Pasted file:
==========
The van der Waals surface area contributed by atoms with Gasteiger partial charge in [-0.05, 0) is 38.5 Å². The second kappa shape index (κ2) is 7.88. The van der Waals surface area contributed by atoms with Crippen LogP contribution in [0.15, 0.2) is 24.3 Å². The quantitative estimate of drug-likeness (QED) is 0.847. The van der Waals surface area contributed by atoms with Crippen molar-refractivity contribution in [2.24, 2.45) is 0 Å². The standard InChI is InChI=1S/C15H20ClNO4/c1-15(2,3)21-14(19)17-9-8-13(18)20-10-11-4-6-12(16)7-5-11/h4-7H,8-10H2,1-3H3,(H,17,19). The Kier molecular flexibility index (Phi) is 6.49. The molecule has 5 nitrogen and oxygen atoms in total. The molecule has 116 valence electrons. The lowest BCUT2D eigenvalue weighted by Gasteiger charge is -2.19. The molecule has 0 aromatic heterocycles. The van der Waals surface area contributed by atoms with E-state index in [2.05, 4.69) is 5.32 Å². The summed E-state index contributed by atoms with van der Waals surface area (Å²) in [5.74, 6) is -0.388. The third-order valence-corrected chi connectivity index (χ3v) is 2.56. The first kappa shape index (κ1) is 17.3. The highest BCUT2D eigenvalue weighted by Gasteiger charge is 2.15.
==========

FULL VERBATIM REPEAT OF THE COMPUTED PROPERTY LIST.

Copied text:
The van der Waals surface area contributed by atoms with Gasteiger partial charge in [-0.05, 0) is 38.5 Å². The second kappa shape index (κ2) is 7.88. The van der Waals surface area contributed by atoms with Crippen LogP contribution in [0.15, 0.2) is 24.3 Å². The quantitative estimate of drug-likeness (QED) is 0.847. The van der Waals surface area contributed by atoms with Crippen molar-refractivity contribution in [2.24, 2.45) is 0 Å². The standard InChI is InChI=1S/C15H20ClNO4/c1-15(2,3)21-14(19)17-9-8-13(18)20-10-11-4-6-12(16)7-5-11/h4-7H,8-10H2,1-3H3,(H,17,19). The Kier molecular flexibility index (Phi) is 6.49. The molecule has 5 nitrogen and oxygen atoms in total. The molecule has 116 valence electrons. The lowest BCUT2D eigenvalue weighted by Gasteiger charge is -2.19. The molecule has 0 aromatic heterocycles. The van der Waals surface area contributed by atoms with E-state index in [2.05, 4.69) is 5.32 Å². The summed E-state index contributed by atoms with van der Waals surface area (Å²) in [5.74, 6) is -0.388. The third-order valence-corrected chi connectivity index (χ3v) is 2.56. The first kappa shape index (κ1) is 17.3. The highest BCUT2D eigenvalue weighted by Gasteiger charge is 2.15.